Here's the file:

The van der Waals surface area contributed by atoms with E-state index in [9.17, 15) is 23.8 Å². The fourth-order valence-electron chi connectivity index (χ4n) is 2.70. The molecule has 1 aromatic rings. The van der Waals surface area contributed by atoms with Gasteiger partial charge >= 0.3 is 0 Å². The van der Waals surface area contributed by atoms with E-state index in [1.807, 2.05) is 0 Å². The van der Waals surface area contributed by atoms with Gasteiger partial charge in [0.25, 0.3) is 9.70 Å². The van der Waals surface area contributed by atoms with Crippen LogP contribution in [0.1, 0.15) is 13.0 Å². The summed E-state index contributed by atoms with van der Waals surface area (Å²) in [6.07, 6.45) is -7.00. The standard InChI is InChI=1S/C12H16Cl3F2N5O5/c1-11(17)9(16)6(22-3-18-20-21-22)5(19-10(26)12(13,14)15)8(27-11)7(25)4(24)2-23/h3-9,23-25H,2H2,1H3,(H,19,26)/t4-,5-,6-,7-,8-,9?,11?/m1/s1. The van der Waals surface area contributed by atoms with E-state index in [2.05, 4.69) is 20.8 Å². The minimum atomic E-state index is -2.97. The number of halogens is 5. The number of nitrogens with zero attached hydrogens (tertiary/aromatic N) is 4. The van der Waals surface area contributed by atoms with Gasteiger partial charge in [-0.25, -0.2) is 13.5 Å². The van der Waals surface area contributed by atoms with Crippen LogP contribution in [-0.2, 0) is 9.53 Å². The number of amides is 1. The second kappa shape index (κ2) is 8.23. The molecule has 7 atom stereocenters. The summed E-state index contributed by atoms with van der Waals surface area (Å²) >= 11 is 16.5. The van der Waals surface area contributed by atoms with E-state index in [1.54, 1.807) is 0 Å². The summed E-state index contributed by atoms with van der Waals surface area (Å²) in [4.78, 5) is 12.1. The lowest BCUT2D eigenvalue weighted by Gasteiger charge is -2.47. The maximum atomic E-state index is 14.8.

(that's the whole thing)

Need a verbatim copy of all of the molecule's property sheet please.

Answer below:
The van der Waals surface area contributed by atoms with E-state index in [9.17, 15) is 23.8 Å². The fourth-order valence-electron chi connectivity index (χ4n) is 2.70. The molecule has 1 aromatic rings. The van der Waals surface area contributed by atoms with Gasteiger partial charge >= 0.3 is 0 Å². The van der Waals surface area contributed by atoms with E-state index in [1.807, 2.05) is 0 Å². The van der Waals surface area contributed by atoms with Gasteiger partial charge in [0.25, 0.3) is 9.70 Å². The van der Waals surface area contributed by atoms with Crippen LogP contribution in [0.1, 0.15) is 13.0 Å². The summed E-state index contributed by atoms with van der Waals surface area (Å²) in [6.07, 6.45) is -7.00. The standard InChI is InChI=1S/C12H16Cl3F2N5O5/c1-11(17)9(16)6(22-3-18-20-21-22)5(19-10(26)12(13,14)15)8(27-11)7(25)4(24)2-23/h3-9,23-25H,2H2,1H3,(H,19,26)/t4-,5-,6-,7-,8-,9?,11?/m1/s1. The van der Waals surface area contributed by atoms with E-state index in [2.05, 4.69) is 20.8 Å². The minimum atomic E-state index is -2.97. The number of halogens is 5. The number of nitrogens with zero attached hydrogens (tertiary/aromatic N) is 4. The van der Waals surface area contributed by atoms with Gasteiger partial charge in [-0.25, -0.2) is 13.5 Å². The van der Waals surface area contributed by atoms with Crippen LogP contribution in [-0.2, 0) is 9.53 Å². The number of amides is 1. The second kappa shape index (κ2) is 8.23. The molecule has 7 atom stereocenters. The summed E-state index contributed by atoms with van der Waals surface area (Å²) >= 11 is 16.5. The van der Waals surface area contributed by atoms with E-state index in [1.54, 1.807) is 0 Å². The summed E-state index contributed by atoms with van der Waals surface area (Å²) in [4.78, 5) is 12.1. The lowest BCUT2D eigenvalue weighted by Gasteiger charge is -2.47. The maximum atomic E-state index is 14.8.